Gubernatorial candidate Whitmer hosts town hall
Gretchen Whitmer, a Democratic gubernatorial candidate, held a town hall with students and community members at General Lectures to discuss her platform and answer any questions on Nov. 29.
“People are engaged in a way we haven’t seen in a long time,” Whitmer said before opening the floor to questions.
She said in her opening remarks that she has seen encouraging turnouts across the state. However, some Republicans and independents are fed up.
People want in a governor someone that will “level with them instead of giving them false choices and someone who is going to fight for our aspirations instead of managing our expectations,” she said.
Whitmer said her big concerns boil down to “dinner table issues” such as education, higher wages and making government work for people again.
“It’s been a long time since Michiganders have had someone in their corner, and these are the things I hear everywhere I go,” Whitmer said.
Julie Campbell Bode, a volunteer for Whitmer’s campaign, said this election is crucial.
“The position of governor is so critical in terms of determining the budget, and I believe that [Whitmer] has not just the experience but the values that I share to make sure that the budget reflects those values and principles,” said Julie Campbell Bode, a volunteer for Whitmer’s campaign.
As the Democratic leader for Michigan Senate, Whitmer introduced the Michigan 2020 Plan in 2012 which she hopes to pursue as governor.
This plan would make Michigan high school graduates eligible for free tuition at universities or community colleges within the state. From this plan, higher education would be paid for through the closure of corporate loopholes.
“It’s criminal that we are putting that much debt on young people getting the degrees that we all benefit from in the state,” said Whitmer.
Whitmer discussed the “brain drain” in Michigan caused by college students and young people leaving the state to find jobs.
“I’ve got daughters who are in high school right now, and I want them to want to make their lives here in Michigan,” Whitmer said. “I want you to want to make your life here in Michigan.”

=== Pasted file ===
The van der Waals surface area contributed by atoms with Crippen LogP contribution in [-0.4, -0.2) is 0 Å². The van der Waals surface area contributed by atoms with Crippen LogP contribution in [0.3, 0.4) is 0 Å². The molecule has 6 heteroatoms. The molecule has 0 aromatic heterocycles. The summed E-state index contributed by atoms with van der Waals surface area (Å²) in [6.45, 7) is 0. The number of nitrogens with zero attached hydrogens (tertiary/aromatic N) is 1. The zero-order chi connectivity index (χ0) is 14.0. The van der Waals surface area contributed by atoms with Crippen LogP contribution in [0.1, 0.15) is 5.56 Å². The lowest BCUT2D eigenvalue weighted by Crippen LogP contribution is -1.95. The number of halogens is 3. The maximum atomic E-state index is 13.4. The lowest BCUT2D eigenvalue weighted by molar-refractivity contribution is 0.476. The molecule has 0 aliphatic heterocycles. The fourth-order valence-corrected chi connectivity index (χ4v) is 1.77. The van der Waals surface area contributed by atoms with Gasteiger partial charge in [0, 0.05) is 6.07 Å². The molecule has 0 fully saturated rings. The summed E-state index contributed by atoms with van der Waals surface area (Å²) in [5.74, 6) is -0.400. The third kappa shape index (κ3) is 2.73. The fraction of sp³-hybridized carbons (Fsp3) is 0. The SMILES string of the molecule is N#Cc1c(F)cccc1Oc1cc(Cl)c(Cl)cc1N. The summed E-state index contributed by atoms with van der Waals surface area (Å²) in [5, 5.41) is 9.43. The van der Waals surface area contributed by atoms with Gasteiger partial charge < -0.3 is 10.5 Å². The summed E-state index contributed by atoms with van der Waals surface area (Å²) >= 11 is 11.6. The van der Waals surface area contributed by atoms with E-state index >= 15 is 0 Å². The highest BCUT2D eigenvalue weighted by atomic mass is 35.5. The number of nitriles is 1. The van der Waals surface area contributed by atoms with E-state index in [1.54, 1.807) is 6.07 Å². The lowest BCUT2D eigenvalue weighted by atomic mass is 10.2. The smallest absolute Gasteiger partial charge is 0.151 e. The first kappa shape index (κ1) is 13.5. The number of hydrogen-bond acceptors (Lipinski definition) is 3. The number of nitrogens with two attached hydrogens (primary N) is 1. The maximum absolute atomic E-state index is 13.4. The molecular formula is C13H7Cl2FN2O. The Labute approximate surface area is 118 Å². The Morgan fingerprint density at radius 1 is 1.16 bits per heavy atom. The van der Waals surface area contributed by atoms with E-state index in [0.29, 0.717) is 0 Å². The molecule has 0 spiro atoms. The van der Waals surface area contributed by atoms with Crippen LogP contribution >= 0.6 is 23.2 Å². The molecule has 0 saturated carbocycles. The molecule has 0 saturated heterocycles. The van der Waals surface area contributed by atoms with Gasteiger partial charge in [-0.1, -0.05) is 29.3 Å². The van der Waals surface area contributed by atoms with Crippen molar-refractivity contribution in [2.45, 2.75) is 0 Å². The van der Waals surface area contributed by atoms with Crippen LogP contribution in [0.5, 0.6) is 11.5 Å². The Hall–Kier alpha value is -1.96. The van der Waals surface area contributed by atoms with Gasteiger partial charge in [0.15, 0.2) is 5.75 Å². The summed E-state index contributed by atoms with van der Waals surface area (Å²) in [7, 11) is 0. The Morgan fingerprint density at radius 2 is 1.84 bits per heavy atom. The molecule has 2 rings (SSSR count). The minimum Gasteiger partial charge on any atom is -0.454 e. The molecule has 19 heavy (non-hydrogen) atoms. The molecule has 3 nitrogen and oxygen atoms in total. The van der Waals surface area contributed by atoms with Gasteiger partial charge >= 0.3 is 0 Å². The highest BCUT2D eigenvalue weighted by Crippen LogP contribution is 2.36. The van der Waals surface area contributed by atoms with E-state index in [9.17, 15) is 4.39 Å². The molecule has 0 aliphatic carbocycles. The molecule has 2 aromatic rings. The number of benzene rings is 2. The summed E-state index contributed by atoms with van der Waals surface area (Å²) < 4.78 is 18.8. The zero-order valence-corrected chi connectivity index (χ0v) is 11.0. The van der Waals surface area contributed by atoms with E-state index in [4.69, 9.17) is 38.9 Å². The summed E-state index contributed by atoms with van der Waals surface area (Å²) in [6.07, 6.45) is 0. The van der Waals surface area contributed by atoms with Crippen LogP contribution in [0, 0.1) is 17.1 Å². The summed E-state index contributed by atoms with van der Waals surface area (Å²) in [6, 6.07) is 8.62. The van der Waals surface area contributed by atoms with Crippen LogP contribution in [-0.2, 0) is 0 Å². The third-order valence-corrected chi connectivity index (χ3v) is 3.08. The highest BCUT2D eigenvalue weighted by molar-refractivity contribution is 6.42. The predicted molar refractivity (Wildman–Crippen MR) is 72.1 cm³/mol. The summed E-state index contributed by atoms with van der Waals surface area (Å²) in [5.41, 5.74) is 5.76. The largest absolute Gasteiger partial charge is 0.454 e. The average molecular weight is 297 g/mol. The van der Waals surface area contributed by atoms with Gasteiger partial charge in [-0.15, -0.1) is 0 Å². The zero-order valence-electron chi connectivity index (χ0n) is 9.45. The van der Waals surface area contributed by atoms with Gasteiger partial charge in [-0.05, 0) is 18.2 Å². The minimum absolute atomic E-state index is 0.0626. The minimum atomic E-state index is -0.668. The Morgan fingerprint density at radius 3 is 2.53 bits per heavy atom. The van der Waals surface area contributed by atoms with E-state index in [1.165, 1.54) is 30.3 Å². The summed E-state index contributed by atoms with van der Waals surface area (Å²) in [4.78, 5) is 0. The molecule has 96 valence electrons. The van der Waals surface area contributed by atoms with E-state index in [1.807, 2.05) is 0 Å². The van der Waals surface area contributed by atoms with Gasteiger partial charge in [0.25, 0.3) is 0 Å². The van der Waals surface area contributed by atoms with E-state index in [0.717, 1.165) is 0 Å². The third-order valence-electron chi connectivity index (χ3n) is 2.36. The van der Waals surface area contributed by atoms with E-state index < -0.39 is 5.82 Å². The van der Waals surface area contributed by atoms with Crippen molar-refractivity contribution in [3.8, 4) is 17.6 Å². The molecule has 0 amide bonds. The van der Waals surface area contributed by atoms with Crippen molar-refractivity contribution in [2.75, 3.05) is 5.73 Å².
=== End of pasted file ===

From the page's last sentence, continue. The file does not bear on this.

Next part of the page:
Ryan Sohizad, a biology major, said he was impressed at the town hall.
“I feel like her viewpoints, her plan and what she wants to do for high education is very important for the state and for all of us,” Sohizad said.
Whitmer said one of the ways to get people to stay and live in a city like Detroit is improving the regional public transportation system.
Sohizad said, “In a city in Detroit, it’s huge. There’s no way you can get to the city of Detroit without a car.”
Whitmer also spoke about Michigan’s immense natural resource: fresh water.
“I think that we have been lousy stewards of water,” she said.
She also touched on Flint’s water crisis and how there are communities in Michigan who may never be able to trust that their tap water is safe and clean again.
“What if we harness the talent at our research universities, the brains in Michigan, the water in Michigan and make us become world leaders in water management and stewardship?” Whitmer said. “What if we were the ones inventing smarter ways of managing water, to cleaning water and improving access to water?”
Whitmer closed the town hall by encouraging people to vote and run for office in Michigan.
“You could walk into that capital now and do a lot better than some of the people there,” said Whitmer.
Whitmer will face off in a primary election for Democratic nominee on Aug. 7, 2018, with the general election being Nov. 6, 2018.